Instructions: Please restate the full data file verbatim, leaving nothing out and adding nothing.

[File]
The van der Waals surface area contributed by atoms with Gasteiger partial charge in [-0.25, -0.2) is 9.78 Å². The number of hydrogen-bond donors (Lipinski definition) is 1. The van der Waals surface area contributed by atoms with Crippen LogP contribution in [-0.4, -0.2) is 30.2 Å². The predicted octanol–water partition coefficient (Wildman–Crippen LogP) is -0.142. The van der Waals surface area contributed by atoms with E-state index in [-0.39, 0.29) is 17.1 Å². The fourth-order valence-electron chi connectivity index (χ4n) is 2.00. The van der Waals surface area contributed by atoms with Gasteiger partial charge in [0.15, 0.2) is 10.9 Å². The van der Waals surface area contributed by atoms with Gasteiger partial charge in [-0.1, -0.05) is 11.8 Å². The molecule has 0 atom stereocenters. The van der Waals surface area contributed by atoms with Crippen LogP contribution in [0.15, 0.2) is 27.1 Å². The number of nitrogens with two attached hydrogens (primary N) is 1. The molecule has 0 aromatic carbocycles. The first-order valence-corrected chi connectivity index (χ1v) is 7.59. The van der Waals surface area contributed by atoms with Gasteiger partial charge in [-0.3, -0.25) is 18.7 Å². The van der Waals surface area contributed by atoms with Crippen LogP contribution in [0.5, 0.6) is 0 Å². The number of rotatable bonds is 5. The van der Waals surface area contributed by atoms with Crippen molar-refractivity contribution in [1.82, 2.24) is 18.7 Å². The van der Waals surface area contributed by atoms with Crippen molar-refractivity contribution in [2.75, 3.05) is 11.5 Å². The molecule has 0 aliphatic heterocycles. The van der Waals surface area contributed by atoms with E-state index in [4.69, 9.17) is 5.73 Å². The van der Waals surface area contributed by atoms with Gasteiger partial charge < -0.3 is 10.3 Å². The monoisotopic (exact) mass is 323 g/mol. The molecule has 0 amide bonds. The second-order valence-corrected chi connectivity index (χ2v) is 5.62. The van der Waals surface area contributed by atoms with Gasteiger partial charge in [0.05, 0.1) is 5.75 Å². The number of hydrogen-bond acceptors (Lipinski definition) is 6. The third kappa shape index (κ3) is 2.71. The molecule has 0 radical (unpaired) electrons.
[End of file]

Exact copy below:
The van der Waals surface area contributed by atoms with Gasteiger partial charge in [-0.25, -0.2) is 9.78 Å². The number of hydrogen-bond donors (Lipinski definition) is 1. The van der Waals surface area contributed by atoms with Crippen LogP contribution in [-0.4, -0.2) is 30.2 Å². The predicted octanol–water partition coefficient (Wildman–Crippen LogP) is -0.142. The van der Waals surface area contributed by atoms with E-state index in [-0.39, 0.29) is 17.1 Å². The fourth-order valence-electron chi connectivity index (χ4n) is 2.00. The van der Waals surface area contributed by atoms with Gasteiger partial charge in [0.15, 0.2) is 10.9 Å². The van der Waals surface area contributed by atoms with Gasteiger partial charge in [-0.1, -0.05) is 11.8 Å². The molecule has 0 atom stereocenters. The van der Waals surface area contributed by atoms with Crippen LogP contribution in [0.15, 0.2) is 27.1 Å². The number of nitrogens with two attached hydrogens (primary N) is 1. The molecule has 0 aromatic carbocycles. The first-order valence-corrected chi connectivity index (χ1v) is 7.59. The van der Waals surface area contributed by atoms with Gasteiger partial charge in [-0.3, -0.25) is 18.7 Å². The van der Waals surface area contributed by atoms with Crippen LogP contribution in [0.5, 0.6) is 0 Å². The number of rotatable bonds is 5. The van der Waals surface area contributed by atoms with Crippen molar-refractivity contribution in [1.82, 2.24) is 18.7 Å². The van der Waals surface area contributed by atoms with Crippen molar-refractivity contribution in [2.75, 3.05) is 11.5 Å². The molecule has 0 aliphatic heterocycles. The van der Waals surface area contributed by atoms with E-state index in [4.69, 9.17) is 5.73 Å². The van der Waals surface area contributed by atoms with Gasteiger partial charge < -0.3 is 10.3 Å². The monoisotopic (exact) mass is 323 g/mol. The molecule has 0 amide bonds. The second-order valence-corrected chi connectivity index (χ2v) is 5.62. The van der Waals surface area contributed by atoms with Gasteiger partial charge in [0.05, 0.1) is 5.75 Å². The number of hydrogen-bond acceptors (Lipinski definition) is 6. The third kappa shape index (κ3) is 2.71. The molecule has 0 radical (unpaired) electrons.